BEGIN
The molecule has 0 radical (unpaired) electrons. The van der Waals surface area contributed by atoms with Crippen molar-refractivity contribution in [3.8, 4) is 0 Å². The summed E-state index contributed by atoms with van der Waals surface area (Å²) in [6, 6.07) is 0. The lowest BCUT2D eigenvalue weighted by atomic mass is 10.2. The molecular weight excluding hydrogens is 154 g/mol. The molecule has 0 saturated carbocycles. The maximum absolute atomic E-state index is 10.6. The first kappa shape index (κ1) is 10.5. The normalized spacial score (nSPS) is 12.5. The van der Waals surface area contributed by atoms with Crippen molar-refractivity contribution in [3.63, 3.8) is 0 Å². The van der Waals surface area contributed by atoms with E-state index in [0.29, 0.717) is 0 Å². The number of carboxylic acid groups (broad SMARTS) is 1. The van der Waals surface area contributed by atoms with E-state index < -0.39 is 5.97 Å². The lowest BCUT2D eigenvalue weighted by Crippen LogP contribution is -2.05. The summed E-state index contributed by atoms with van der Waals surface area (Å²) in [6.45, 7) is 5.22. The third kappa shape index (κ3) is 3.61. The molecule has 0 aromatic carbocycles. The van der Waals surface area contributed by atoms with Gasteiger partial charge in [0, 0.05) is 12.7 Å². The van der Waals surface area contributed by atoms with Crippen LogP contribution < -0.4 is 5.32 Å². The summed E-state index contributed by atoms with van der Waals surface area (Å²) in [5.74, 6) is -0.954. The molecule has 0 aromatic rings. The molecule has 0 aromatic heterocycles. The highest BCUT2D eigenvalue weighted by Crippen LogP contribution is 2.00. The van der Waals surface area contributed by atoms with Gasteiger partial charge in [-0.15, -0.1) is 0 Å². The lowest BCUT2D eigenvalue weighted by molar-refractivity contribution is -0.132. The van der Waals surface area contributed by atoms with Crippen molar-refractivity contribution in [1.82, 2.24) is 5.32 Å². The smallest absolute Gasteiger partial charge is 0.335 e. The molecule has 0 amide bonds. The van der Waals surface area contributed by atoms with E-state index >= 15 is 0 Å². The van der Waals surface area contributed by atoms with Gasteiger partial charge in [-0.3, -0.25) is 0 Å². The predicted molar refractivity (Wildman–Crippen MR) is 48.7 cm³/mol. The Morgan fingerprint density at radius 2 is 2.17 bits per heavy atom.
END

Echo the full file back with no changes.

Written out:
The molecule has 0 radical (unpaired) electrons. The van der Waals surface area contributed by atoms with Crippen molar-refractivity contribution in [3.8, 4) is 0 Å². The summed E-state index contributed by atoms with van der Waals surface area (Å²) in [6, 6.07) is 0. The lowest BCUT2D eigenvalue weighted by atomic mass is 10.2. The molecular weight excluding hydrogens is 154 g/mol. The molecule has 0 saturated carbocycles. The maximum absolute atomic E-state index is 10.6. The first kappa shape index (κ1) is 10.5. The normalized spacial score (nSPS) is 12.5. The van der Waals surface area contributed by atoms with Crippen molar-refractivity contribution in [3.63, 3.8) is 0 Å². The van der Waals surface area contributed by atoms with E-state index in [0.29, 0.717) is 0 Å². The number of carboxylic acid groups (broad SMARTS) is 1. The van der Waals surface area contributed by atoms with E-state index < -0.39 is 5.97 Å². The lowest BCUT2D eigenvalue weighted by Crippen LogP contribution is -2.05. The summed E-state index contributed by atoms with van der Waals surface area (Å²) in [6.45, 7) is 5.22. The third kappa shape index (κ3) is 3.61. The molecule has 0 aromatic carbocycles. The van der Waals surface area contributed by atoms with Gasteiger partial charge in [0, 0.05) is 12.7 Å². The van der Waals surface area contributed by atoms with Crippen LogP contribution < -0.4 is 5.32 Å². The summed E-state index contributed by atoms with van der Waals surface area (Å²) in [5.74, 6) is -0.954. The molecule has 0 aromatic rings. The molecule has 0 aromatic heterocycles. The highest BCUT2D eigenvalue weighted by Crippen LogP contribution is 2.00. The van der Waals surface area contributed by atoms with Gasteiger partial charge in [-0.15, -0.1) is 0 Å². The lowest BCUT2D eigenvalue weighted by molar-refractivity contribution is -0.132. The van der Waals surface area contributed by atoms with Crippen molar-refractivity contribution in [1.82, 2.24) is 5.32 Å². The smallest absolute Gasteiger partial charge is 0.335 e. The molecule has 0 amide bonds. The van der Waals surface area contributed by atoms with E-state index >= 15 is 0 Å². The van der Waals surface area contributed by atoms with Gasteiger partial charge in [-0.3, -0.25) is 0 Å². The predicted molar refractivity (Wildman–Crippen MR) is 48.7 cm³/mol. The Morgan fingerprint density at radius 2 is 2.17 bits per heavy atom.